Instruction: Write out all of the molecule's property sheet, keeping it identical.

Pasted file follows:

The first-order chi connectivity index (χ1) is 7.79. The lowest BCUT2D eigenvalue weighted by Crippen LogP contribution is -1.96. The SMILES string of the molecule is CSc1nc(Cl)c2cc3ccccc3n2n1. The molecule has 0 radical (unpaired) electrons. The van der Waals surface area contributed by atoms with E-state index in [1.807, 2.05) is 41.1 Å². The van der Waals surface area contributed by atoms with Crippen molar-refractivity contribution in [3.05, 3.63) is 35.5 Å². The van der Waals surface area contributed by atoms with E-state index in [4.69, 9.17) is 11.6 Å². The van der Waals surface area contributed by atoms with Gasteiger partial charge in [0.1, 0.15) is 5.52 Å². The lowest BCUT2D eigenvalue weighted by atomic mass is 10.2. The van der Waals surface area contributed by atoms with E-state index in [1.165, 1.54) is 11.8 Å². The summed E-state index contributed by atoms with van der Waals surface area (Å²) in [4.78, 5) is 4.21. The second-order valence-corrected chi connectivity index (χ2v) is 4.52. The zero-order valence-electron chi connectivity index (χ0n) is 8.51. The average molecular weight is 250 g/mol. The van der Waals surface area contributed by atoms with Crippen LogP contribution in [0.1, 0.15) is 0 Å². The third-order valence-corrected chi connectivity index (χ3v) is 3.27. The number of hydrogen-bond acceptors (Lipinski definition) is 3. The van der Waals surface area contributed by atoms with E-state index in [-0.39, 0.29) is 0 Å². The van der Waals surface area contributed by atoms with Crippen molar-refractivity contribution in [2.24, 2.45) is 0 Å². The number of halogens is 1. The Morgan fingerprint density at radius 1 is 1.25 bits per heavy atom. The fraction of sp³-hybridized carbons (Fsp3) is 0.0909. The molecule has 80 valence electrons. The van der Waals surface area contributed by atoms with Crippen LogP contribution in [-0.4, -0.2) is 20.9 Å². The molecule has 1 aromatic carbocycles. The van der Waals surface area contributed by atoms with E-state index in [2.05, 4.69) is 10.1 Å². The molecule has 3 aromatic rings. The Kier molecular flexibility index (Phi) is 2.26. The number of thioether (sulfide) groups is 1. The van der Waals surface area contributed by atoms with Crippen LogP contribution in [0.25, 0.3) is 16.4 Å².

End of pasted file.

The first-order chi connectivity index (χ1) is 7.79. The lowest BCUT2D eigenvalue weighted by Crippen LogP contribution is -1.96. The SMILES string of the molecule is CSc1nc(Cl)c2cc3ccccc3n2n1. The molecule has 0 radical (unpaired) electrons. The van der Waals surface area contributed by atoms with E-state index in [1.807, 2.05) is 41.1 Å². The van der Waals surface area contributed by atoms with Crippen molar-refractivity contribution in [3.05, 3.63) is 35.5 Å². The van der Waals surface area contributed by atoms with E-state index in [4.69, 9.17) is 11.6 Å². The van der Waals surface area contributed by atoms with Gasteiger partial charge in [0.1, 0.15) is 5.52 Å². The lowest BCUT2D eigenvalue weighted by atomic mass is 10.2. The van der Waals surface area contributed by atoms with E-state index in [1.165, 1.54) is 11.8 Å². The summed E-state index contributed by atoms with van der Waals surface area (Å²) in [4.78, 5) is 4.21. The second-order valence-corrected chi connectivity index (χ2v) is 4.52. The zero-order valence-electron chi connectivity index (χ0n) is 8.51. The average molecular weight is 250 g/mol. The van der Waals surface area contributed by atoms with Crippen LogP contribution in [0.1, 0.15) is 0 Å². The third-order valence-corrected chi connectivity index (χ3v) is 3.27. The number of hydrogen-bond acceptors (Lipinski definition) is 3. The van der Waals surface area contributed by atoms with E-state index in [-0.39, 0.29) is 0 Å². The van der Waals surface area contributed by atoms with Crippen molar-refractivity contribution in [2.24, 2.45) is 0 Å². The number of halogens is 1. The Morgan fingerprint density at radius 1 is 1.25 bits per heavy atom. The fraction of sp³-hybridized carbons (Fsp3) is 0.0909. The molecule has 80 valence electrons. The van der Waals surface area contributed by atoms with Crippen LogP contribution in [-0.4, -0.2) is 20.9 Å². The molecule has 1 aromatic carbocycles. The van der Waals surface area contributed by atoms with E-state index in [2.05, 4.69) is 10.1 Å². The molecule has 3 aromatic rings. The Kier molecular flexibility index (Phi) is 2.26. The number of thioether (sulfide) groups is 1. The van der Waals surface area contributed by atoms with Crippen LogP contribution in [0.25, 0.3) is 16.4 Å².